439th Airlift Wing Public Affairs
/ Published August 12, 2020
Marshall W. ‘Major’ Taylor (left) and Léon Hourlier race each other at Paris’ Vélodrome Buffalo cycling track in 1909. Taylor, an Indianapolis native, was an African American world champion cyclist who lived and trained in nearby Worcester, Massachusetts at the turn of the last century. (Courtesy Photo, Agence Rol / Public Domain)
A statue of Marshal W. “Major” Taylor, an African American world champion cyclist, sits outside the Worcester, Massachusetts library. Taylor’s resiliency as he overcame barriers in the Jim Crow era influenced discussions in Westover Air Reserve Base’s Development and Training Flight during the July unit training assembly. (Courtesy photo, Paul F. Henegan)
Nearly 70 future leaders of the 439th Airlift Wing continued the conversation on inclusion and racial equality in the military during the July unit training assembly.
Lt. Col. Rodney Furr, 439th Airlift Wing chief of Public Affairs, spoke to the Development and Training Flight on the life and times of Marshal W. “Major” Taylor, an African American world champion cyclist who lived and trained in nearby Worcester, Massachusetts at the turn of the last century.
“Since the theme of this year’s Special Emphasis Program is ‘Honoring the past; securing the future’, I felt my Major Taylor briefing is the ideal topic to support that focus, as well as supporting the Air Force chief of staff’s direction for continued dialogue,” Furr said. “Taylor’s life and achievements, both as a cyclist and someone who overcame barriers in the Jim Crow era, should be honored. They are certainly an inspiration for our future Air Force leaders in the D&TF.”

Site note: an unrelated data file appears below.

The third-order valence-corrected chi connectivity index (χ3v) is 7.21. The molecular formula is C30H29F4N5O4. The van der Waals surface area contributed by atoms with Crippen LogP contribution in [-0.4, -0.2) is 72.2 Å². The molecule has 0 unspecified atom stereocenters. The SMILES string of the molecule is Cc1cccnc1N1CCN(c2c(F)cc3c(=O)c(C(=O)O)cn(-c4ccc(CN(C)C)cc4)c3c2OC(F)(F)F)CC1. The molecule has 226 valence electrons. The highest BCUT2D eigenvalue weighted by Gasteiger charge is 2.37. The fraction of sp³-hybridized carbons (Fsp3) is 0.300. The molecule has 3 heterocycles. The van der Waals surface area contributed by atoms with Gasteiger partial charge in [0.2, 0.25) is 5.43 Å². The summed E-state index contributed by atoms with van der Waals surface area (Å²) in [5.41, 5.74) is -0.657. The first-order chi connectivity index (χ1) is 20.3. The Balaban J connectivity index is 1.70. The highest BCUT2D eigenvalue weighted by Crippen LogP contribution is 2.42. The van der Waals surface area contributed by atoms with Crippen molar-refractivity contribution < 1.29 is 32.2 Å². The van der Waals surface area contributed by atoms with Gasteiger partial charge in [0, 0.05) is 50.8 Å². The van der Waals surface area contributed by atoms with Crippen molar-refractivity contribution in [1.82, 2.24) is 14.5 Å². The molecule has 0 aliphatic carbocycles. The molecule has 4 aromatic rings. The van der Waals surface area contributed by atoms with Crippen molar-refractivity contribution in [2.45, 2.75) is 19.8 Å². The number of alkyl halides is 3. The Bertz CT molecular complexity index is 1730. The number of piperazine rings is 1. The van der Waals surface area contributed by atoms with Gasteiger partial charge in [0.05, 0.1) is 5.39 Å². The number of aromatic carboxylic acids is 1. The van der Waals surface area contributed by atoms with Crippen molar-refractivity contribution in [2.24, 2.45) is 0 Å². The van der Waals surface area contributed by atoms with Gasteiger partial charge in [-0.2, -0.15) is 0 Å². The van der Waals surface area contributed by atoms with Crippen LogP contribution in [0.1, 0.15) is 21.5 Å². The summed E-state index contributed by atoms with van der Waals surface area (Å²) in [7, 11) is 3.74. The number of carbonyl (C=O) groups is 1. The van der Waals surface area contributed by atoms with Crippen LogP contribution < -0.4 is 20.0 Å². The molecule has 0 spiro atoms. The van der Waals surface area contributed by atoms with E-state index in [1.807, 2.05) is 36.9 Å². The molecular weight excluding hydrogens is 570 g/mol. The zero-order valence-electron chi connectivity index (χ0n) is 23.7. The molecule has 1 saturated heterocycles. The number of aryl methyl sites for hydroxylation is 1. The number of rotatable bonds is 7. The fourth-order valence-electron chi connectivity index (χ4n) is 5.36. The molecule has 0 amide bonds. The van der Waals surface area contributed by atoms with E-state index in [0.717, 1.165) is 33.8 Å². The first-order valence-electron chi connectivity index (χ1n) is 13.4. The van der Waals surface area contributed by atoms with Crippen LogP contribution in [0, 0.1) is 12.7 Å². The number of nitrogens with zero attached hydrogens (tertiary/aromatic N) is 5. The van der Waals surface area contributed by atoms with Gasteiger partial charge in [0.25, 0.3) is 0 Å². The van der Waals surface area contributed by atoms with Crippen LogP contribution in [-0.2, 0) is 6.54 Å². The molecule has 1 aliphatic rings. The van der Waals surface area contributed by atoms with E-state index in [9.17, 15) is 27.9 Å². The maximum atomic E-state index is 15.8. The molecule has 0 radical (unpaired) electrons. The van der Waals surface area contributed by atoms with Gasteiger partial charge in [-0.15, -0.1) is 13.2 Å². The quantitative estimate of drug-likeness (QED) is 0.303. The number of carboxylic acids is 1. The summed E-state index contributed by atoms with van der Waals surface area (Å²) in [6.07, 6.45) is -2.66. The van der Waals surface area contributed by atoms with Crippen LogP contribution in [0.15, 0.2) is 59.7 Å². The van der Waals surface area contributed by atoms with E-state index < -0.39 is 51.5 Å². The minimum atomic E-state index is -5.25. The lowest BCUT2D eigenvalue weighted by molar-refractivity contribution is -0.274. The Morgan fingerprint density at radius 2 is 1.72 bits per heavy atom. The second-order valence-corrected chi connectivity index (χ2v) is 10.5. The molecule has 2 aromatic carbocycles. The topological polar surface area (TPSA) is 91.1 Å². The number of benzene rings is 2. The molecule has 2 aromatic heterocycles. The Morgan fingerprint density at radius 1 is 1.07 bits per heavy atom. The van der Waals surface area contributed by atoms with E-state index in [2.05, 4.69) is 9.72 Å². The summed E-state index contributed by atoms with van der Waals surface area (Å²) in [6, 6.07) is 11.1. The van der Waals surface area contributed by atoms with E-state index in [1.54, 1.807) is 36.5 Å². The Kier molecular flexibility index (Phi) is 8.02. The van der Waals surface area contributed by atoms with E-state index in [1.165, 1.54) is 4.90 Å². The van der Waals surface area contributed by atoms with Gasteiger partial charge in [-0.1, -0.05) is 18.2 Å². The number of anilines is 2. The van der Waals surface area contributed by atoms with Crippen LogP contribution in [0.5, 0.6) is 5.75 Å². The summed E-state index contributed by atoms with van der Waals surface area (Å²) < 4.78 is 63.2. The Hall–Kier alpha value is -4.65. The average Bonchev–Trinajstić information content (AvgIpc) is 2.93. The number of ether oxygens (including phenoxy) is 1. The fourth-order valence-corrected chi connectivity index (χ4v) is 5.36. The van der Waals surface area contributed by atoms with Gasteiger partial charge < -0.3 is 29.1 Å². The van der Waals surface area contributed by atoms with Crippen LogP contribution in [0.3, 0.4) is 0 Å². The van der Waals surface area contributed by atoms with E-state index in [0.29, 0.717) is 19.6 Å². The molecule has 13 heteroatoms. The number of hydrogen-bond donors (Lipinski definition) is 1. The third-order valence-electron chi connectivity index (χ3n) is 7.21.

Former CSAF Gen. David Goldfein and Chief Master Sgt. of the Air Force Kaleth O. Wright began the discussion in June in response to the country’s civil unrest and how it relates to the Air Force.
“Diversity, inclusion and a sense of belonging are important attributes to a healthy service culture,” Goldfein said in a military.com article. “Leaders must create a culture where we can have lasting meaningful dialogue on difficult issues that affect our Airmen.”
He encouraged service members to keep talking about the topic, even if it’s difficult.
“What's important is that there's a forum for this conversation to happen, as uncomfortable as it may be,” Goldfein added. “That's what we're trying to get after.”
Furr’s talk spanned Taylor’s entire life: including growing up in Indianapolis, his rise to one of the top track cyclists in the world, his post-racing career loss of his prize earnings and death as a near unknown in 1935.
Furr emphasized how Taylor’s story can translate to the lives of today’s Reserve members.
“Taylor’s resiliency – mental, physical and spiritual – was incredibly strong. He encountered threats of bodily harm, dirty tactics from his fellow racers and many times chose not to compete in big prize money races because they were held on Sundays,” Furr said. “Despite these obstacles, he persevered to become accepted and respected in his sport and community.”
Tech. Sgt. Andrea Wieciech, D&TF NCO in charge, previously collaborated with Furr to facilitate an operations security, social media and political activity involvement briefing to the D&TF. When he approached her with the idea of giving his Taylor presentation to her Airmen, she quickly accepted.
“To me, the legacy of Major Taylor shows how young Airman can learn from his resiliency to essentially become anything they want to be in the Air Force,” said Wieciech. “Life isn’t easy nor fair, but that should never stop you from obtaining your goals. There are multiple paths to success. If the path you are currently on isn’t working, it might be time to change directions, but never lose focus of your goals and the reason why. Becoming a more resilient Airman will make you a more compassionate and well-rounded leader.”